Are U.S. whites ‘hunkering down’ in racially-diverse cities and neighborhoods?
Les blancs américains préfèrent-ils le “vivre entre soi” ?

Daniel T. Lichter, Domenico Parisi, Michael C. Taquino
U.S.A. white and black people

America’s new racial diversity has upended conventional empirical approaches to residential segregation based on simple binary notions of the color line: white–black, white–nonwhite, or black–nonblack. Multiculturalism, pluralism, and racial hierarchy are now expressed in the new language of majority-minority, super diversity (i.e., heightened diversity within minority or immigrant populations), and global neighborhoods (i.e., those with
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Migration reduces climate risk for many but not for all
La migration réduit le risque climatique (mais pas pour tous)

Martina Grecequet, Jessica Hellmann
City desert: migration reduces climate risk

As the consequences of climate change accumulate, many experts expect to see migration away from the world’s most impacted regions as people seek a climate and an economy that better sustains human life. This will add to migratory movements caused by other more traditional reasons: civil wars, natural disasters or the search for better work
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Immigrant receptivity and local area unemployment in the U.S.
Chômage et perception des immigrés à l’échelle locale aux États-Unis

Gordon F. De Jong, Deborah R. Graefe, Chris Galvan, Stephanie Howe Hasanali
Niussp_chomage3

Recent political events in many countries have made it clear that the receptivity of immigrants by destination area citizens is a contentious issue. Natives in arrival countries have demonstrated both hostile and welcoming attitudes and behavior, ranging from anti-immigrant attacks and votes in elections, to spontaneous and organized food and housing support for immigrants. Cross-national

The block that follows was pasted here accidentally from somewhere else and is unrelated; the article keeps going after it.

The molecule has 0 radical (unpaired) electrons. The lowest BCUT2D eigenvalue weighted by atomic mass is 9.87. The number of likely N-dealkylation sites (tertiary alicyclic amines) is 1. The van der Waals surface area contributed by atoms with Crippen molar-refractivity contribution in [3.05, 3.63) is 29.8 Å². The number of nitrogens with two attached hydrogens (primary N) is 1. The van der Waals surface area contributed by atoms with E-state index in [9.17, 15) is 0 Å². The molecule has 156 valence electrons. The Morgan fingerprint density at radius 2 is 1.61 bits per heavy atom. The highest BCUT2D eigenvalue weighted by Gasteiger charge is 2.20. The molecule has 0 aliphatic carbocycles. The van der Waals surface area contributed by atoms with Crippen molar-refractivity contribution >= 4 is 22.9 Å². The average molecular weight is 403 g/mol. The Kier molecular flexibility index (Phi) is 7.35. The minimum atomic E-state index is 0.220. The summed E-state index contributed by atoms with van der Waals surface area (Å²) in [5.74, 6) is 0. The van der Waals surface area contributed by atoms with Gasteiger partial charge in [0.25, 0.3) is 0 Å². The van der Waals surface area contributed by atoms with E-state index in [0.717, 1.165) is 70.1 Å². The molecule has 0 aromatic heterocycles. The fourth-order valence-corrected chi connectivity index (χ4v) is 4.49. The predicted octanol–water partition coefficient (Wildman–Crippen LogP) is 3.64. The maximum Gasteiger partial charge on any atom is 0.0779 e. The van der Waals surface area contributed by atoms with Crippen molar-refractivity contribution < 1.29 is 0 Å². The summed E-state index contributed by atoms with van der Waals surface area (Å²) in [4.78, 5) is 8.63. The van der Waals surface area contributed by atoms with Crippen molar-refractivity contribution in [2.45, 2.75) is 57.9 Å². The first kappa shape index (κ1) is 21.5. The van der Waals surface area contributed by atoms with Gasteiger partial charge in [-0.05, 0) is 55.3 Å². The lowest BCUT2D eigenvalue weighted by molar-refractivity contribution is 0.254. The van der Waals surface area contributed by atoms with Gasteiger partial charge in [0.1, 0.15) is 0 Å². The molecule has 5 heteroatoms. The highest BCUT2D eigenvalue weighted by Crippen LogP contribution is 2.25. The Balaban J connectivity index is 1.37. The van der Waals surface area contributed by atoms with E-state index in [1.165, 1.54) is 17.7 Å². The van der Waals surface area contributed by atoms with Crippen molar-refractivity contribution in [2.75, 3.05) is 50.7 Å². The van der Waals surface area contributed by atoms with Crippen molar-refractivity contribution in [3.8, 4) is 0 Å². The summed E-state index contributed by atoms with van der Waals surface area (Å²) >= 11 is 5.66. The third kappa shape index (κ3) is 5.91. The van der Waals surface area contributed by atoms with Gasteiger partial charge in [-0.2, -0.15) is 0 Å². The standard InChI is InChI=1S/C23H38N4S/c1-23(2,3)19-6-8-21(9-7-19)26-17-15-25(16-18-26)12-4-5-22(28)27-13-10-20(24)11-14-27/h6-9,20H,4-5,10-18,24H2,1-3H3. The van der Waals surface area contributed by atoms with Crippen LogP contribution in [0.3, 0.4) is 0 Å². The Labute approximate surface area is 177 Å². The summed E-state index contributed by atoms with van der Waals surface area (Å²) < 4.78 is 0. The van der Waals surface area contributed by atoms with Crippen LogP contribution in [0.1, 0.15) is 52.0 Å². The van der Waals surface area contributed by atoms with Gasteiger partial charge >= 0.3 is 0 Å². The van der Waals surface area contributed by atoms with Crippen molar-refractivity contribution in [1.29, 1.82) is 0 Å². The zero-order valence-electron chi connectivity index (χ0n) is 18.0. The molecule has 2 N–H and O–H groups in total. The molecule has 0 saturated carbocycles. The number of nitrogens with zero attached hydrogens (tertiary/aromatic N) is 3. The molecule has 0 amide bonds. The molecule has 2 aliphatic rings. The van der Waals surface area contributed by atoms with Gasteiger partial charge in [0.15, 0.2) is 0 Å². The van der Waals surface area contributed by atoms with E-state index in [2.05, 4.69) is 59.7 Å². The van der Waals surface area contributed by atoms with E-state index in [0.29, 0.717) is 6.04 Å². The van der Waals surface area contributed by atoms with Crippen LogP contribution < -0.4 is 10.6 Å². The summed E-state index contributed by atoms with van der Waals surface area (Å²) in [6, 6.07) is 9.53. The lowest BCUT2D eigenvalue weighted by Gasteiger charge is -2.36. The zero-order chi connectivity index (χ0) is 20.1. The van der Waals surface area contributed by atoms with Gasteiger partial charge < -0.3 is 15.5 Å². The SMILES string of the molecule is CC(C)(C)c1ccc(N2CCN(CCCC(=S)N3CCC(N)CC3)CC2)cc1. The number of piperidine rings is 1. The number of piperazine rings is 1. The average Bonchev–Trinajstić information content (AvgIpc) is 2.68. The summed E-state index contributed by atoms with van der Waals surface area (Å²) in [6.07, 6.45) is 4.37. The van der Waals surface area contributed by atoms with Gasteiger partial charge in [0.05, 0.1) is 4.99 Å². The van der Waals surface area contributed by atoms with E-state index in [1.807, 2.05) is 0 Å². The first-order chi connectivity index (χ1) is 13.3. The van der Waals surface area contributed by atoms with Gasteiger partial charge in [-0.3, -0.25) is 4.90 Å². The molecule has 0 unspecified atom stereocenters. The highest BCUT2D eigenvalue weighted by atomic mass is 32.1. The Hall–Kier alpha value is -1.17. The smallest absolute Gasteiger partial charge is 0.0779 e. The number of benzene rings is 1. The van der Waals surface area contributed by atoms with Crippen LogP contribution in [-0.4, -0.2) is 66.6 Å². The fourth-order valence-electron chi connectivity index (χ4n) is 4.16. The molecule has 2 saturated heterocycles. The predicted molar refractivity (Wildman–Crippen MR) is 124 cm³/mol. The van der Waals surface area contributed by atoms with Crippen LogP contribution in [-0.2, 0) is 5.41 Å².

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Children born to a lone mother and their well-being in the UK
Le bien-être des enfants de mères célibataires au Royaume-Uni

Elena Mariani, Alice Goisis
lone mother with his children

Numerous studies have looked at the relationship between family structure and child well-being. Overall, the evidence suggests that children who grow up in a household with two married biological parents, on average, do better than those growing up with a single mother (Bernardi and Boertien 2017; Sigle-Rushton and McLanahan 2014; McLanahan et al. 2013). However,
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Sharing routine housework and desire for more children in East Asia
Le partage des tâches ménagères et le désir d’enfants en Asie de l’Est

Man-Yee Kan, Ekaterina Hertog
woman doing routine housework

Low fertility levels have become a typical characteristic of industrialised countries where two distinct patterns are observed. A number of countries, especially in southern Europe and East Asia, have persistently low fertility levels. Another group of countries, such as Sweden and Finland, after a period of fluctuation, have managed to achieve fertility close to replacement
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Fertility in the time of economic crisis
La fécondité aux temps de la crise économique

Ludovica Comolli
Fertility in the time of economic crisis - empty cradles

When uncertain about the stability of their present or future earnings or jobs, individuals postpone life-changing decisions. Scientific research confirms conventional wisdom and shows that the Great Recession that started in 2008 had a paralyzing effect on childbearing in most western economies. As illustrated in Figure 1, after a period of growing fertility at the
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Persistent high fertility in rural Africa
Persistance d’une fécondité élevée en milieu rural africain

Michel Garenne
fertility in rural Africa: group of boys

The fertility transition, defined as a change from high and natural fertility (in a range of five to nine children per woman) to low and controlled fertility (down to two children per woman or less) started in France in the 18th century, and spread during the 19th century to other European populations, including expatriate populations
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Majority to minority: the declining U.S. white population
Quand la majorité devient minorité : le cas des blancs aux Etats-Unis

Dudley L. Poston jr., Rogelio Sáenz
minority. two young black boys in new york

In this essay we document the demography of the decline of the white population in the United States, a country with a long history of white supremacy.
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